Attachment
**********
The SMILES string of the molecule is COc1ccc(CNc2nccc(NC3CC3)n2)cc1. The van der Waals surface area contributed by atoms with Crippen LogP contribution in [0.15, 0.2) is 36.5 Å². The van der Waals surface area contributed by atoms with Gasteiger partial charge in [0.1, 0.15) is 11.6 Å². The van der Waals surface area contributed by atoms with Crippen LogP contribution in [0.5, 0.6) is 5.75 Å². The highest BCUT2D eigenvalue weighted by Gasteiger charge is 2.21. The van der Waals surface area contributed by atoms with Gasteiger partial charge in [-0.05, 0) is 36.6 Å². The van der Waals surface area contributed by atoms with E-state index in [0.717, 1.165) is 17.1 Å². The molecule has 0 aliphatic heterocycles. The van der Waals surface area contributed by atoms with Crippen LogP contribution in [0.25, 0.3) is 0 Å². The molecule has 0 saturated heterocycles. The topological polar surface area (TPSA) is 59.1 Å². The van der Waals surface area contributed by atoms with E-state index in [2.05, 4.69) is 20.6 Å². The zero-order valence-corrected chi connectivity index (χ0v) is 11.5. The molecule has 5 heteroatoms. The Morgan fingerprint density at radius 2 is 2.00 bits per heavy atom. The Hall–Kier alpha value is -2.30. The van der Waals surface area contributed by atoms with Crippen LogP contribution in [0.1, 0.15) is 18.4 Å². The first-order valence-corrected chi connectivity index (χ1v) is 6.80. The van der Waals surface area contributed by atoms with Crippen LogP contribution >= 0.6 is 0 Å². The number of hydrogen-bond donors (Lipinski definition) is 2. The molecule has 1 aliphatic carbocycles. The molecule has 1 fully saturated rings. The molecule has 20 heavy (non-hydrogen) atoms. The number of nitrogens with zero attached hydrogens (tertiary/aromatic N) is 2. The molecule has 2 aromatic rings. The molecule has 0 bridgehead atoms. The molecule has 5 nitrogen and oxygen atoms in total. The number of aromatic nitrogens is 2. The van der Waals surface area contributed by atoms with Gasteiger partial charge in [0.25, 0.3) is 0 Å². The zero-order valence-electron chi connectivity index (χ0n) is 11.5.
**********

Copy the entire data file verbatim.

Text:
The SMILES string of the molecule is COc1ccc(CNc2nccc(NC3CC3)n2)cc1. The van der Waals surface area contributed by atoms with Crippen LogP contribution in [0.15, 0.2) is 36.5 Å². The van der Waals surface area contributed by atoms with Gasteiger partial charge in [0.1, 0.15) is 11.6 Å². The van der Waals surface area contributed by atoms with Crippen LogP contribution in [0.5, 0.6) is 5.75 Å². The highest BCUT2D eigenvalue weighted by Gasteiger charge is 2.21. The van der Waals surface area contributed by atoms with Gasteiger partial charge in [-0.05, 0) is 36.6 Å². The van der Waals surface area contributed by atoms with E-state index in [0.717, 1.165) is 17.1 Å². The molecule has 0 aliphatic heterocycles. The van der Waals surface area contributed by atoms with Crippen LogP contribution in [0.25, 0.3) is 0 Å². The molecule has 0 saturated heterocycles. The topological polar surface area (TPSA) is 59.1 Å². The van der Waals surface area contributed by atoms with E-state index in [2.05, 4.69) is 20.6 Å². The zero-order valence-corrected chi connectivity index (χ0v) is 11.5. The molecule has 5 heteroatoms. The Morgan fingerprint density at radius 2 is 2.00 bits per heavy atom. The Hall–Kier alpha value is -2.30. The van der Waals surface area contributed by atoms with Crippen LogP contribution in [0.1, 0.15) is 18.4 Å². The first-order valence-corrected chi connectivity index (χ1v) is 6.80. The van der Waals surface area contributed by atoms with Crippen LogP contribution >= 0.6 is 0 Å². The number of hydrogen-bond donors (Lipinski definition) is 2. The molecule has 1 aliphatic carbocycles. The molecule has 1 fully saturated rings. The molecule has 20 heavy (non-hydrogen) atoms. The number of nitrogens with zero attached hydrogens (tertiary/aromatic N) is 2. The molecule has 2 aromatic rings. The molecule has 0 bridgehead atoms. The molecule has 5 nitrogen and oxygen atoms in total. The number of aromatic nitrogens is 2. The van der Waals surface area contributed by atoms with Gasteiger partial charge in [0.25, 0.3) is 0 Å². The zero-order valence-electron chi connectivity index (χ0n) is 11.5.